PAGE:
Planners will love the Steinway and big fireplace in the comfy grand lobby with towering 2-story windows framing the mountain vista. I mention to Perkins how nice it is to wake up in the morning to that fresh mountain air.

“I know, right?” says Perkins. “I go out of my way to tell people they should sleep with their windows open and just breathe it all in. That’s why you come to Park City.”

The decor is a restrained Western-theme elegance with lots of natural stone and cathedral beam ceilings, and Perkins points out all 100 suites have balconies with excellent mountain views. Booking options include either the main lodge or newer cottage suites with hot tubs on the balcony lining the golf course, and all feature kitchens and fireplaces. The 10,000 sf of meeting space is complemented by the Ruths’ Chris private dining room seating 100, with wraparound floor-to-ceiling windows showing off the leafy landscape.


This might be the most stress-free convention city in America. It takes only eight minutes to drive from the Hertz rental lot at Salt Lake International to the group hotels downtown. And the majority of planners attending MPI’s World Education Congress this summer could walk from their hotels to the ½ million-sf Salt Palace Convention Center.

Salt Lake City is like an Old West frontier town with a batch of modern skyscrapers, pushed up against the mountains with 6-lane streets almost devoid of traffic. So there’s this overwhelming sense of openness and easy livability. For 2012, a new rail line will connect the airport with the downtown convention district’s 7,000 hotel rooms.

“If anything, our infrastructure and capacity is overbuilt,” says Eric Thompson, managing director of marketing for the Salt Lake CVB. “Once the train from the airport opens, all a planner has to do is show up with their skateboard.”

Over at the Farmer’s Market, more than 100 vendors are proffering everything from homemade salsa to astonishing artisan jewelry by Elizabeth Plumb. Green Day wannabes with skateboards mingle with 40-something accountants and elderly ex-hippies in the park, and a first-time visitor is surprised to discover Salt Lake is all kinds of fun.

I tell this to Shawn Stinson, the CVB’s director of communications, over organic beers and free-range chicken quesadillas at the buzzing Squatter’s Pub. Definitely consider parties here for up to 170 in the funky brew pub. It’s green-conscious and it supports The Temporary Museum of Permanent Change. This is cool. The multi-media artist colony uses the city as their canvas to focus attention on commercial developments, which helps advertise small businesses affected by the development.

“We know there are misperceptions about Salt Lake,” says Stinson. “We want to get the word out that Salt Lake is a diverse city. You can have a beer in a place like this, you can walk from here up to hiking and biking trails in the mountains, and we have a really vibrant artist community.”

Not far from Squatter’s, two beautifully restored railroad terminals date back to the era when Salt Lake was a major stop between Denver and San Francisco. Planners can host lavish dinners for 450 under the towering, barrel-vaulted ceiling at The Union Pacific Depot, while the sister Rio Grand Depot is a progressive art and design gallery. During this trip, the exhibits showcased modern innovations in green home and product design in the US and developing countries. The half Beaux Arts/half Renaissance Revival structure is a stunner, exemplifying the city’s slew of pre-WWI American architecture. Be sure to grab the Historic Downtown Walking Tour map pointing out 58 important buildings like the magnificent 1911 ex-Hotel Utah in Temple Square—the nexus of Mormonism.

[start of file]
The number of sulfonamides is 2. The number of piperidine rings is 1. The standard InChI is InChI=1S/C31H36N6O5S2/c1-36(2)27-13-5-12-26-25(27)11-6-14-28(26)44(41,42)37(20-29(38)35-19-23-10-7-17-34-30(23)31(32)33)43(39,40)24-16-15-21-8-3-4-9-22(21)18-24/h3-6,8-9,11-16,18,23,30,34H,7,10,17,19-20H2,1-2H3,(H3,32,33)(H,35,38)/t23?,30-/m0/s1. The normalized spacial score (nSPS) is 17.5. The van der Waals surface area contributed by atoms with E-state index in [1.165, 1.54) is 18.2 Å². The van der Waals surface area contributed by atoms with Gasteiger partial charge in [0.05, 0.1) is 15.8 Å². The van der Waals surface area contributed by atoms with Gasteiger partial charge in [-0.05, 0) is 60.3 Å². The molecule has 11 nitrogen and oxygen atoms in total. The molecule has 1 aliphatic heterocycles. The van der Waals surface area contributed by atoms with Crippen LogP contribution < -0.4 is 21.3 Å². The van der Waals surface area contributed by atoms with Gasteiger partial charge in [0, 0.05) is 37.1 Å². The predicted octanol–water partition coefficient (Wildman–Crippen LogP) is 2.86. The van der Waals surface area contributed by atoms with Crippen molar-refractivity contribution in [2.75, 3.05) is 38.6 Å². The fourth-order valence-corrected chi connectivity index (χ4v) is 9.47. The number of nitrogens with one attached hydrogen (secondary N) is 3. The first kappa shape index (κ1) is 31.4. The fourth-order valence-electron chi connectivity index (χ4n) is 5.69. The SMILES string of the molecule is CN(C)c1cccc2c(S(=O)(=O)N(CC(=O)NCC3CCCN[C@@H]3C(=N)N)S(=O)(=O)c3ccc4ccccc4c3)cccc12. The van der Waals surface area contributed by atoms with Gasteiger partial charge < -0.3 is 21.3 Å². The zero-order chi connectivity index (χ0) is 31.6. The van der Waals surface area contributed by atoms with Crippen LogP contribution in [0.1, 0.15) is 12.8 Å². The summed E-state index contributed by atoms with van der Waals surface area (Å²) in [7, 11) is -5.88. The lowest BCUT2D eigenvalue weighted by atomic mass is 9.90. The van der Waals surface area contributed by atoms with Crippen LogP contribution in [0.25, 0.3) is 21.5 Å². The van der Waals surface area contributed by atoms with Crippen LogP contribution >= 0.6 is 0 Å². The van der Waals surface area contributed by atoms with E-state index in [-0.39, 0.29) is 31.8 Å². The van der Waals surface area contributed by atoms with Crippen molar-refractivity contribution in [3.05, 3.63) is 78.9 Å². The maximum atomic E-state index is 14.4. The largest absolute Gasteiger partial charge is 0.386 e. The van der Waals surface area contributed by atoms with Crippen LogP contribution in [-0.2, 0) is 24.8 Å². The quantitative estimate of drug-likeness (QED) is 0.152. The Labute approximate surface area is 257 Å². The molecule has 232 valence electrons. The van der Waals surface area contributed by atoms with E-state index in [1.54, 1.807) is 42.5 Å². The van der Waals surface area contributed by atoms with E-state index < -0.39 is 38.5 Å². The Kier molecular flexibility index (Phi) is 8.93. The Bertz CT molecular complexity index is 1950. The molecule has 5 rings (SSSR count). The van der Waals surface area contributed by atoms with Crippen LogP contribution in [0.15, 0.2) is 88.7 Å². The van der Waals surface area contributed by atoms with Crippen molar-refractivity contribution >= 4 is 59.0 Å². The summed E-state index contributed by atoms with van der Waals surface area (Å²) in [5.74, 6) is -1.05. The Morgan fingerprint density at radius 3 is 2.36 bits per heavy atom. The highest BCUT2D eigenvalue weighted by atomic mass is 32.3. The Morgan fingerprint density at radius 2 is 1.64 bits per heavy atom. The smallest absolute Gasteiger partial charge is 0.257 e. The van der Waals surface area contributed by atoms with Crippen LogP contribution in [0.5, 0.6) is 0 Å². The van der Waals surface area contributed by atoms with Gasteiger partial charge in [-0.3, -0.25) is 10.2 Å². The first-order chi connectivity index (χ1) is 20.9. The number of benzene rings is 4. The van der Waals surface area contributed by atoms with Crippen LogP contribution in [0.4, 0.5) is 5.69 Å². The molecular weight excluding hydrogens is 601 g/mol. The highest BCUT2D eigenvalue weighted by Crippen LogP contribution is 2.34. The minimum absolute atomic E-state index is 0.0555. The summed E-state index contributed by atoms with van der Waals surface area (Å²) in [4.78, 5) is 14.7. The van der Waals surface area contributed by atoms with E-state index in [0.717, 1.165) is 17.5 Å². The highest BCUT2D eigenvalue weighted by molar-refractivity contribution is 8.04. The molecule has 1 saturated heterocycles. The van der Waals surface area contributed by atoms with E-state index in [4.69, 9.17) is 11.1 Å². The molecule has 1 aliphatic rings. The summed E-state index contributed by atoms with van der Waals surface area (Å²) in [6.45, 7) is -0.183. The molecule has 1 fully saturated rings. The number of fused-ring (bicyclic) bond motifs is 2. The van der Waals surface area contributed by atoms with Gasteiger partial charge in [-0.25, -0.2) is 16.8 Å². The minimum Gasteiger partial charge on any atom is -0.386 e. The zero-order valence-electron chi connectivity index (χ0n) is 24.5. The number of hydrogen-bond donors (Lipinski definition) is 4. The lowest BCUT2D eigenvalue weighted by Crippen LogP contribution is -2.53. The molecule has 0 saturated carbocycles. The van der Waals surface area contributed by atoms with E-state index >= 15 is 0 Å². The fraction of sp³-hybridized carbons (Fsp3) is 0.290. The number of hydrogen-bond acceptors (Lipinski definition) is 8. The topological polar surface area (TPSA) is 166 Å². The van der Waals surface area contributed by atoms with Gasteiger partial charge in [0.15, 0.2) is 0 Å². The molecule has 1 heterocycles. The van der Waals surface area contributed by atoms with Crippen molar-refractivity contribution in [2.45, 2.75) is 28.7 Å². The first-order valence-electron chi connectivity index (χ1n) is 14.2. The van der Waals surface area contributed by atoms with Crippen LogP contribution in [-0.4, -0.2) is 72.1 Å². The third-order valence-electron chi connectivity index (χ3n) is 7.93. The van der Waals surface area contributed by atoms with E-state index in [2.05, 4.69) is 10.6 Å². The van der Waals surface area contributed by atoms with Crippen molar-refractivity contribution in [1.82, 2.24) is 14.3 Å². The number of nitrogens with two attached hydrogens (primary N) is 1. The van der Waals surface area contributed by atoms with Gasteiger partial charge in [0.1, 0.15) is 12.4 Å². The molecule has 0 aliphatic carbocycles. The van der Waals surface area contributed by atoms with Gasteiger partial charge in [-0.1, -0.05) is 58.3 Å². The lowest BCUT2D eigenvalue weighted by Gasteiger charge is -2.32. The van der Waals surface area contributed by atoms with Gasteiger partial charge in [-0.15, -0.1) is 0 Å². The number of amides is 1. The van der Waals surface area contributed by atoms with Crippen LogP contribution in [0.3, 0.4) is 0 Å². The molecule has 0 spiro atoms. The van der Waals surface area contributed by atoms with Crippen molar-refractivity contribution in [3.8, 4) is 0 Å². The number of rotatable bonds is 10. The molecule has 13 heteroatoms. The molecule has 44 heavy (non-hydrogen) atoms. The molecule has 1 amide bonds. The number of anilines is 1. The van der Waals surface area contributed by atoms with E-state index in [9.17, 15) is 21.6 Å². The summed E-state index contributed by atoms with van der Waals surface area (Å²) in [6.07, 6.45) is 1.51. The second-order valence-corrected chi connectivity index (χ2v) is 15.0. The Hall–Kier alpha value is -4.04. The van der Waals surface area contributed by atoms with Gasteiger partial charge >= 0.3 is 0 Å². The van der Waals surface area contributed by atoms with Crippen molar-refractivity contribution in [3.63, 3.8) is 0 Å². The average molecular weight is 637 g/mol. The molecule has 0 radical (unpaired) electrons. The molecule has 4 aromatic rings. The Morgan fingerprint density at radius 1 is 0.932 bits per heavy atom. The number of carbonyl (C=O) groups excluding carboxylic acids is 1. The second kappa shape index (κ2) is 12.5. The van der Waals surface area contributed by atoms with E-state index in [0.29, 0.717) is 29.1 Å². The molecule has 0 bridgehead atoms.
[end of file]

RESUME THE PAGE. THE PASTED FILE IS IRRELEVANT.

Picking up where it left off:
At the top of Hotel Utah, dinner at The Roof Restaurant is a local fine-dining tradition, and the Tabernacle Choir performs public rehearsals most Thursdays at 8pm.

Curious to see behind the scenes, I venture across town to Welfare Square. Groups up to 80 can take a tour of the Church’s humanitarian food processing operation, which has shipped over 10 million pounds of clothes and 600 tons of food to Africa since 2003. Church members have also gathered here for all-night packaging sessions of food and clothing during disasters like Hurricane Katrina and the Honduran mud slides. Enjoying some cheddar cheese and chocolate milk produced at the plant, pastor James Goodrich smiles and says, “Best food money can’t buy.”

Hotel Monaco Salt Lake City

Back downtown, Hotel Monaco Salt Lake City has become the post-conference meeting place of choice for many design-minded attendees at WEC. The Washington State crowd has taken over the private space in the Bambara restaurant’s historic club bar seating about 75, while we’re mingling in the French stagecoach-style Living Room Lobby.

The 225-room Kimpton property offers 3,100 sf of function space including the 2,000-sf Paris Ballroom, and like all Hotel Monacos, this one promotes its own special “story.” The thematic arc here is Guilty Pleasures—a “slightly daring hotel that’s a delicious surprise in a desert oasis.”

Utah has more than a few surprises. Sundance comes to mind, and waking up in a forest seeing deers. Coffee tastes better in that air. Everything tastes better. If you plan a meeting in Salt Lake, budget a night or more up in the mountains. Exhaling fully and breathing deeply—there’s your ROI.